Domestic Abuse

I have finally finished this post. It has not turned out the way I wanted, but it still carries the same message. Please read carefully, and please note that THIS POST MAY TRIGGER...

 

This is a pretty difficult topic to talk about, but I was talking to Footballer earlier about this, and we were saying how there isn’t enough awareness, and people think it’s only when someone hits you that it’s domestic abuse. So here goes, Ellie’s attempt at making the world aware of domestic abuse and its consequences!!*

So first off…What is domestic abuse??

“pattern of abusive behavior in any relationship that is used by one partner to gain or maintain power and control over another intimate partner. It can happen to anyone regardless of race, age, sexual orientation, religion, or gender, and can take many forms, including physical abuse, sexual abuse, emotional, economic, and psychological abuse” – Wikipedia**

“Domestic violence and abuse are used for one purpose and one purpose only: to gain and maintain total control over you.” – http://www.helpguide.org/

Abuse

It is important to remember that abuse does not have to be physical. Of course, physical abuse does exist, but there are many other types of abuse too, and they are sometimes harder to spot – but that doesn’t make them any less painful or wrong.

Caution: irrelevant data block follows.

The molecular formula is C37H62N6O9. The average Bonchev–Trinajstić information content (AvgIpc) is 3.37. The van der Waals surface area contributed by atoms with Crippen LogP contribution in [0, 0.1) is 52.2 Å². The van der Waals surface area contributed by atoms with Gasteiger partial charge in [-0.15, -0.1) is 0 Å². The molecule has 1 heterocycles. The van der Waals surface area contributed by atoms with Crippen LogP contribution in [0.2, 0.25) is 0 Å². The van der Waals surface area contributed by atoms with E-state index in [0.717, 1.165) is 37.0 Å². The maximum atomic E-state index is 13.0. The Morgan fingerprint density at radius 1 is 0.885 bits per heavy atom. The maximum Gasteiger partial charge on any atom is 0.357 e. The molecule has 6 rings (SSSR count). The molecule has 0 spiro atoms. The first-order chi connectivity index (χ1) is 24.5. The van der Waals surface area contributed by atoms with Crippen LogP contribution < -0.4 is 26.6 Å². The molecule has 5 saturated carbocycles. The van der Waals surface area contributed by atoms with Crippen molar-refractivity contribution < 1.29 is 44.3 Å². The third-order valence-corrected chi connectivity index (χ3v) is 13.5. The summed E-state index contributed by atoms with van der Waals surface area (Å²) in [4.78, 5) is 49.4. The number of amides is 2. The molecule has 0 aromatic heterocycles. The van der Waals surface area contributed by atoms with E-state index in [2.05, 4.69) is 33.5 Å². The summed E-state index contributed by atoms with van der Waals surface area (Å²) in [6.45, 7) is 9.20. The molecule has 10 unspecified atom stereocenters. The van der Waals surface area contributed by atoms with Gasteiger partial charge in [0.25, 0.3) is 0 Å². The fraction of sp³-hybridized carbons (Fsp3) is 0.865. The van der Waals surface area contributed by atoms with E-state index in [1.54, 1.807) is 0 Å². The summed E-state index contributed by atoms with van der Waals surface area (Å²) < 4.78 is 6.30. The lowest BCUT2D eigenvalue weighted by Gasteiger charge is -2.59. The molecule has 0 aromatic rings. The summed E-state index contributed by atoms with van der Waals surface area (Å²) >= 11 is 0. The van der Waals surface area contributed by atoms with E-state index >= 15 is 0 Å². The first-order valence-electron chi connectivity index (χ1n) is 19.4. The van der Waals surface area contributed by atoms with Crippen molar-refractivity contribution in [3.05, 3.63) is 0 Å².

Types of Abuse***:

– Physical

-Psychological

– Verbal

– Emotional

-Sexual

-Neglect

-Financial/economic (controlling your finances)

I have found a useful website about the signs of domestic abuse, if you think this might be happening to you or someone you know, it might be worth having a look!

It is NOT okay for anyone to treat you in this way…not a partner, relative, friend, there is no excuse and it should not be tolerated.

I was with my exboyfriend for nearly 3 years, and at the time I didn’t realise how bad things were. I thought it was normal to be treated the way I was, and it wasn’t until afterwards that it hit me how badly he treated me, and that the way he treated me was not right, and not normal.